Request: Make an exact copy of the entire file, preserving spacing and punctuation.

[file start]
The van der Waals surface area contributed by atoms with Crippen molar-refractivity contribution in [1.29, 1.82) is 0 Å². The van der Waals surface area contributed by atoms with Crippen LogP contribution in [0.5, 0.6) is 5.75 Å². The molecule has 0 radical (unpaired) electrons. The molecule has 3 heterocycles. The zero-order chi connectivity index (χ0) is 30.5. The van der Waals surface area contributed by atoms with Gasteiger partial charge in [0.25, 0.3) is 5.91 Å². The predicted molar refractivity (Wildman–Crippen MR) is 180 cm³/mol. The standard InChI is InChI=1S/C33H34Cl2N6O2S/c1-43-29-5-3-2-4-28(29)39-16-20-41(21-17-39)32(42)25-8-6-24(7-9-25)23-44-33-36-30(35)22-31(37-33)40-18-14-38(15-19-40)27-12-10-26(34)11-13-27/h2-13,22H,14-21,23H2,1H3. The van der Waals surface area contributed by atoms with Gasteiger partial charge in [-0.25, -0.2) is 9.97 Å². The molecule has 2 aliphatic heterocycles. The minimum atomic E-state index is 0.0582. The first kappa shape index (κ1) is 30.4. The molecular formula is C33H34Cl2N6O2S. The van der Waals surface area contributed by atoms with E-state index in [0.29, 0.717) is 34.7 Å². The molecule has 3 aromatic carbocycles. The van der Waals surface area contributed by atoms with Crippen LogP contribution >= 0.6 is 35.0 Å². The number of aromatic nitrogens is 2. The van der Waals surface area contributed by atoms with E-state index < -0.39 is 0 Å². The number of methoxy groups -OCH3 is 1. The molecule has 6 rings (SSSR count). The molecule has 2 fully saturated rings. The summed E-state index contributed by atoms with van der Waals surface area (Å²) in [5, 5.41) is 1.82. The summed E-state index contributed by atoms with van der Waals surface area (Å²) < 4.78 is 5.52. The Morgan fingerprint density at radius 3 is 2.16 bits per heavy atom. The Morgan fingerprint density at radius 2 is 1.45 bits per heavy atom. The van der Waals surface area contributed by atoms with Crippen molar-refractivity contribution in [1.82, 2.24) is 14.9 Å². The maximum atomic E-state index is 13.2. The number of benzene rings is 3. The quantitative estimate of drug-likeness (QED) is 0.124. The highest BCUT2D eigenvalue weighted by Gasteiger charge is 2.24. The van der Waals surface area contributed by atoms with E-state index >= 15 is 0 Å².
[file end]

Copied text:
The van der Waals surface area contributed by atoms with Crippen molar-refractivity contribution in [1.29, 1.82) is 0 Å². The van der Waals surface area contributed by atoms with Crippen LogP contribution in [0.5, 0.6) is 5.75 Å². The molecule has 0 radical (unpaired) electrons. The molecule has 3 heterocycles. The zero-order chi connectivity index (χ0) is 30.5. The van der Waals surface area contributed by atoms with Gasteiger partial charge in [0.25, 0.3) is 5.91 Å². The predicted molar refractivity (Wildman–Crippen MR) is 180 cm³/mol. The standard InChI is InChI=1S/C33H34Cl2N6O2S/c1-43-29-5-3-2-4-28(29)39-16-20-41(21-17-39)32(42)25-8-6-24(7-9-25)23-44-33-36-30(35)22-31(37-33)40-18-14-38(15-19-40)27-12-10-26(34)11-13-27/h2-13,22H,14-21,23H2,1H3. The van der Waals surface area contributed by atoms with Gasteiger partial charge in [-0.25, -0.2) is 9.97 Å². The molecule has 2 aliphatic heterocycles. The minimum atomic E-state index is 0.0582. The first kappa shape index (κ1) is 30.4. The molecular formula is C33H34Cl2N6O2S. The van der Waals surface area contributed by atoms with E-state index in [0.29, 0.717) is 34.7 Å². The molecule has 3 aromatic carbocycles. The van der Waals surface area contributed by atoms with Crippen LogP contribution >= 0.6 is 35.0 Å². The number of aromatic nitrogens is 2. The van der Waals surface area contributed by atoms with E-state index < -0.39 is 0 Å². The number of methoxy groups -OCH3 is 1. The molecule has 6 rings (SSSR count). The molecule has 2 fully saturated rings. The summed E-state index contributed by atoms with van der Waals surface area (Å²) in [5, 5.41) is 1.82. The summed E-state index contributed by atoms with van der Waals surface area (Å²) < 4.78 is 5.52. The Morgan fingerprint density at radius 3 is 2.16 bits per heavy atom. The Morgan fingerprint density at radius 2 is 1.45 bits per heavy atom. The van der Waals surface area contributed by atoms with Crippen molar-refractivity contribution in [1.82, 2.24) is 14.9 Å². The maximum atomic E-state index is 13.2. The number of benzene rings is 3. The quantitative estimate of drug-likeness (QED) is 0.124. The highest BCUT2D eigenvalue weighted by Gasteiger charge is 2.24. The van der Waals surface area contributed by atoms with E-state index >= 15 is 0 Å².